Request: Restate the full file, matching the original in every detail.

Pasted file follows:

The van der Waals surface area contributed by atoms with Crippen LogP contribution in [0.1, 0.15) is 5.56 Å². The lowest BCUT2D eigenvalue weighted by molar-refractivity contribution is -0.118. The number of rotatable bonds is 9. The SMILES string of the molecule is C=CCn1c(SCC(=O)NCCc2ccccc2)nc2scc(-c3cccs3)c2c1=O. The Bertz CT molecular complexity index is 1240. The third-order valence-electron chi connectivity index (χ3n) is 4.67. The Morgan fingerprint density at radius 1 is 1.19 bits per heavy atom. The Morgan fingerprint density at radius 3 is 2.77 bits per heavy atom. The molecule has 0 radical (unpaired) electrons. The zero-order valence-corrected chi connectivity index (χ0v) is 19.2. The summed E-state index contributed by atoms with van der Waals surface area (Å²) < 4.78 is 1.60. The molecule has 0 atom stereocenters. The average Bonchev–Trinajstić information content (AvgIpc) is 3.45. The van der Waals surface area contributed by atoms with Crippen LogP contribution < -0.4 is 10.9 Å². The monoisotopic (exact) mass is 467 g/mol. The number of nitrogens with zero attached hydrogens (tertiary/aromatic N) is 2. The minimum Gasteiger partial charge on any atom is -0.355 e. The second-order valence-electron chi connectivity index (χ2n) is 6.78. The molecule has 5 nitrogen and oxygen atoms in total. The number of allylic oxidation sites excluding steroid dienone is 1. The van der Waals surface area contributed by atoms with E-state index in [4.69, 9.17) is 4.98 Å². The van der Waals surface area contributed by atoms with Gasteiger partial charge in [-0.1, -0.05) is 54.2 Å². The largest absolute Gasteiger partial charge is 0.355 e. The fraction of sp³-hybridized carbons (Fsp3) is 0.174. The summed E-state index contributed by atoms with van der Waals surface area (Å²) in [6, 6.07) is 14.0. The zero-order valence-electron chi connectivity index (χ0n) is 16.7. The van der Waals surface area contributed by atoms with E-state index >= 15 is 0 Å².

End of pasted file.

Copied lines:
The van der Waals surface area contributed by atoms with Crippen LogP contribution in [0.1, 0.15) is 5.56 Å². The lowest BCUT2D eigenvalue weighted by molar-refractivity contribution is -0.118. The number of rotatable bonds is 9. The SMILES string of the molecule is C=CCn1c(SCC(=O)NCCc2ccccc2)nc2scc(-c3cccs3)c2c1=O. The Bertz CT molecular complexity index is 1240. The third-order valence-electron chi connectivity index (χ3n) is 4.67. The Morgan fingerprint density at radius 1 is 1.19 bits per heavy atom. The Morgan fingerprint density at radius 3 is 2.77 bits per heavy atom. The molecule has 0 radical (unpaired) electrons. The zero-order valence-corrected chi connectivity index (χ0v) is 19.2. The summed E-state index contributed by atoms with van der Waals surface area (Å²) < 4.78 is 1.60. The molecule has 0 atom stereocenters. The average Bonchev–Trinajstić information content (AvgIpc) is 3.45. The van der Waals surface area contributed by atoms with Crippen LogP contribution < -0.4 is 10.9 Å². The monoisotopic (exact) mass is 467 g/mol. The number of nitrogens with zero attached hydrogens (tertiary/aromatic N) is 2. The minimum Gasteiger partial charge on any atom is -0.355 e. The second-order valence-electron chi connectivity index (χ2n) is 6.78. The molecule has 5 nitrogen and oxygen atoms in total. The number of allylic oxidation sites excluding steroid dienone is 1. The van der Waals surface area contributed by atoms with E-state index in [4.69, 9.17) is 4.98 Å². The van der Waals surface area contributed by atoms with Gasteiger partial charge in [-0.1, -0.05) is 54.2 Å². The largest absolute Gasteiger partial charge is 0.355 e. The fraction of sp³-hybridized carbons (Fsp3) is 0.174. The summed E-state index contributed by atoms with van der Waals surface area (Å²) in [6, 6.07) is 14.0. The zero-order valence-electron chi connectivity index (χ0n) is 16.7. The van der Waals surface area contributed by atoms with E-state index >= 15 is 0 Å².